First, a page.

By Kevin Evans, Chief Technology Officer, ActiveOps
The rise of advanced artificial intelligence (AI) over the past year has further accelerated shifts in customer expectations, drives for automation, and all the other hallmarks of digital transformation. Businesses that are not embarking on this journey will struggle to keep up with their peers.
What this all means for the future of operations was a key theme at ActiveOps’ recent Capacity23 conferences in London, Nashville and Melbourne, where experts from the world of service operations discussed how digital transformation will disrupt and reshape the way operations teams are run in the years ahead.
The starting point is understanding what digital transformation actually means, says Dion Hinchcliffe, Principal Analyst at Constellation Research, speaking during his keynote speech in Nashville.
“It doesn’t mean the digitization of the business – we’ve been doing that. You’re already using technology everywhere in operations today,” said Hinchcliffe.
Digital transformation is rethinking it and fundamentally saying ‘what can we do differently today now that technology has enabled all these new possibilities’. It has to be a complete disruption of operations – and it should feel like it. That’s how you know you’re doing it.
Principal Analyst at Constellation Research
Underpinning all this transformation will be how organizations make use of their data. For many, generating data isn’t an issue; ops teams are frequently buried in the stuff. The challenge is turning that data into actionable insights. Typically, this is because data is isolated across different systems and stored in multiple formats, making it hard to access and process in a joined-up way.
“The problem is not getting to the data, it’s having the data be relational,” said Kelly Brown, Staff Vice President Business Improvement, Provider Operations at Elevance Health, speaking in Nashville. “Everybody’s working very hard in their own individual silo, but we need to bring that data together and have a centralized data model.”
Even if organizations can get their data out of silos and into a central repository or operations data lake, the quality of that data is still critical: the insights that are generated will only be as good as the data being fed into the system.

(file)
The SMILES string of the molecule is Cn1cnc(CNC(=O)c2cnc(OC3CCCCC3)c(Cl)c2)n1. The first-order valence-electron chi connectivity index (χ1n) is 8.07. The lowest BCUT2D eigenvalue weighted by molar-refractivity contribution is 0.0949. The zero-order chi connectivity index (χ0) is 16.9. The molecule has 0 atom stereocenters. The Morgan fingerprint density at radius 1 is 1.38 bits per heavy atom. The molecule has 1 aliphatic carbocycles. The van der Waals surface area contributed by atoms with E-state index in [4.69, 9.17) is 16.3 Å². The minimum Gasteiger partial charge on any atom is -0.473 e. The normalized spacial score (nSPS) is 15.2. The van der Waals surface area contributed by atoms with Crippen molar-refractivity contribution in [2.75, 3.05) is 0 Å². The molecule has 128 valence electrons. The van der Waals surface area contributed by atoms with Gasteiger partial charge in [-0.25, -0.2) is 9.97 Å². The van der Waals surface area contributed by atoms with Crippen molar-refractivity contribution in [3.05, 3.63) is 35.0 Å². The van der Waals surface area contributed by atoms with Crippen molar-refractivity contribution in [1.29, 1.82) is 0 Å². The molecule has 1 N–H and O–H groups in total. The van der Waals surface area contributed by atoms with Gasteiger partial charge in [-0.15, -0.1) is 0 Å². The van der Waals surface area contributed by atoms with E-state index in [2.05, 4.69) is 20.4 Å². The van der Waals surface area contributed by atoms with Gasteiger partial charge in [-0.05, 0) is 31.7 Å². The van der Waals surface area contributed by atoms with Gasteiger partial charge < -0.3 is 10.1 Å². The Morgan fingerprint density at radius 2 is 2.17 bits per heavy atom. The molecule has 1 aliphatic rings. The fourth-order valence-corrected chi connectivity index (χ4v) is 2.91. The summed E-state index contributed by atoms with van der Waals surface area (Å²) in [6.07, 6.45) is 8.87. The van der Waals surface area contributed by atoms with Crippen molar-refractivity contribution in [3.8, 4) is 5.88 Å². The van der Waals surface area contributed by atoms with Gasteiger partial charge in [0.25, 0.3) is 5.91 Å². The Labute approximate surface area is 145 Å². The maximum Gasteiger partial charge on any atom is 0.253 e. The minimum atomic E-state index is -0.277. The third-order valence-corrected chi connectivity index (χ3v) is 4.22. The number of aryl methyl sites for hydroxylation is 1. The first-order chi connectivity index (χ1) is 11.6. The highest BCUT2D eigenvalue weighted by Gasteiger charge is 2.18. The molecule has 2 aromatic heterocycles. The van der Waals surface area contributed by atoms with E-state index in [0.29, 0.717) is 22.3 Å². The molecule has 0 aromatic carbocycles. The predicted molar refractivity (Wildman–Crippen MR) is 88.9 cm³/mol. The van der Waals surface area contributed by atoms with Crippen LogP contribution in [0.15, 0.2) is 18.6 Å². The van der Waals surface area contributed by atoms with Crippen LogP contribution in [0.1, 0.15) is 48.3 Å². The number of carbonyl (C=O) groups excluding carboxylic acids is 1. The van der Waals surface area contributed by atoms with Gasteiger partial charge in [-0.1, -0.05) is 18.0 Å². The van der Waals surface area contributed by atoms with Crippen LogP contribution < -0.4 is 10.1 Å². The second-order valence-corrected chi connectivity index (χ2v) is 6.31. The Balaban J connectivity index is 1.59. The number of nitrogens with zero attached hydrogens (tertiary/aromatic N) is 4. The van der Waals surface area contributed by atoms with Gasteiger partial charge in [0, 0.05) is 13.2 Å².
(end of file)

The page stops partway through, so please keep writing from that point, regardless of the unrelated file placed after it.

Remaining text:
“One of the issues with data that a lot of organizations are facing is their data lake is actually more like a data swamp,” said Hinchcliffe. “They’re throwing the data in there, but it’s not connected together. It’s not integrated; it’s not a proper data model.”
That is going to stop organizations moving fast and taking advantage of technological change, he says. It will also mean they are missing an opportunity to get a 360-view of their business that would significantly enhance decision making.
“If you use technology in every part of your business, you can now get data and insights from every part of your business for the very first time in human history,” Hinchcliffe said.
When it comes to modernizing the operations function, organizations need to have a clear strategy in place, says Anna Itsiopoulos, an experienced operations professional, speaking at the Melbourne conference. That means first outlining what an organization wants to achieve and then working out what data is needed to meet that goal.
“You can spend your life analyzing data and you can come up with the most amazing insights, but if they’re not going to add value, then what are you doing?” Itsiopoulos said.
Organizations also need to ensure they have the right operational structure in place to take advantage of third-party technology rather than trying to build capability in-house.